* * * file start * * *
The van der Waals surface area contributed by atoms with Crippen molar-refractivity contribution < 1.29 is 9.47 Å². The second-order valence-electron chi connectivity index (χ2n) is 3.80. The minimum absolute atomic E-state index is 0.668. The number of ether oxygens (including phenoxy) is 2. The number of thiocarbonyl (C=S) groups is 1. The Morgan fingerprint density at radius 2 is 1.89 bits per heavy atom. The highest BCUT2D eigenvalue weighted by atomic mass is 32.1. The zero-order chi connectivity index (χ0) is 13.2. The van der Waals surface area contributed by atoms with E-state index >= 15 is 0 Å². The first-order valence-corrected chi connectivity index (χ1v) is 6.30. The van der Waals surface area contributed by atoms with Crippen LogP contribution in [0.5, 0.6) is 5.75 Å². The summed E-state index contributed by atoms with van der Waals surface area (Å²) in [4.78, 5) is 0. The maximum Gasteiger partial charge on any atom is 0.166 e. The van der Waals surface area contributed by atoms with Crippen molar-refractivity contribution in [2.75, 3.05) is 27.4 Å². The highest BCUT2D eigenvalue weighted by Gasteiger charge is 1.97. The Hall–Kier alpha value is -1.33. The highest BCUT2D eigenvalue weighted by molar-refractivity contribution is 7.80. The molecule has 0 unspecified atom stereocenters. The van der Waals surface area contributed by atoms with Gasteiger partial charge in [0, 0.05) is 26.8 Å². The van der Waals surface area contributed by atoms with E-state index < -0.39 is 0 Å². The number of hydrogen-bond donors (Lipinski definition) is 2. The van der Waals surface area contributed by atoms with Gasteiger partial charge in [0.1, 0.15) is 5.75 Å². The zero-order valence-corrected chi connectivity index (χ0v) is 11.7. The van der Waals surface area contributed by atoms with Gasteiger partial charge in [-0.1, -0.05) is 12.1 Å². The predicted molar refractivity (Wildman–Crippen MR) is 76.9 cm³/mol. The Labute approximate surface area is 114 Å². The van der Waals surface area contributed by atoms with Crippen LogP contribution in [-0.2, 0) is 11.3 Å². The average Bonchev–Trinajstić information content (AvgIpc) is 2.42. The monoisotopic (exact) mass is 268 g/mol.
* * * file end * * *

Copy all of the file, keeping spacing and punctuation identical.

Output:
The van der Waals surface area contributed by atoms with Crippen molar-refractivity contribution < 1.29 is 9.47 Å². The second-order valence-electron chi connectivity index (χ2n) is 3.80. The minimum absolute atomic E-state index is 0.668. The number of ether oxygens (including phenoxy) is 2. The number of thiocarbonyl (C=S) groups is 1. The Morgan fingerprint density at radius 2 is 1.89 bits per heavy atom. The highest BCUT2D eigenvalue weighted by atomic mass is 32.1. The zero-order chi connectivity index (χ0) is 13.2. The van der Waals surface area contributed by atoms with E-state index >= 15 is 0 Å². The first-order valence-corrected chi connectivity index (χ1v) is 6.30. The van der Waals surface area contributed by atoms with Crippen LogP contribution in [0.5, 0.6) is 5.75 Å². The summed E-state index contributed by atoms with van der Waals surface area (Å²) in [4.78, 5) is 0. The maximum Gasteiger partial charge on any atom is 0.166 e. The van der Waals surface area contributed by atoms with Crippen molar-refractivity contribution in [2.75, 3.05) is 27.4 Å². The highest BCUT2D eigenvalue weighted by Gasteiger charge is 1.97. The Hall–Kier alpha value is -1.33. The highest BCUT2D eigenvalue weighted by molar-refractivity contribution is 7.80. The molecule has 0 unspecified atom stereocenters. The van der Waals surface area contributed by atoms with Gasteiger partial charge in [0, 0.05) is 26.8 Å². The van der Waals surface area contributed by atoms with E-state index < -0.39 is 0 Å². The number of hydrogen-bond donors (Lipinski definition) is 2. The van der Waals surface area contributed by atoms with Gasteiger partial charge in [0.1, 0.15) is 5.75 Å². The zero-order valence-corrected chi connectivity index (χ0v) is 11.7. The van der Waals surface area contributed by atoms with Gasteiger partial charge in [-0.1, -0.05) is 12.1 Å². The predicted molar refractivity (Wildman–Crippen MR) is 76.9 cm³/mol. The Labute approximate surface area is 114 Å². The van der Waals surface area contributed by atoms with Crippen LogP contribution in [-0.2, 0) is 11.3 Å². The average Bonchev–Trinajstić information content (AvgIpc) is 2.42. The monoisotopic (exact) mass is 268 g/mol.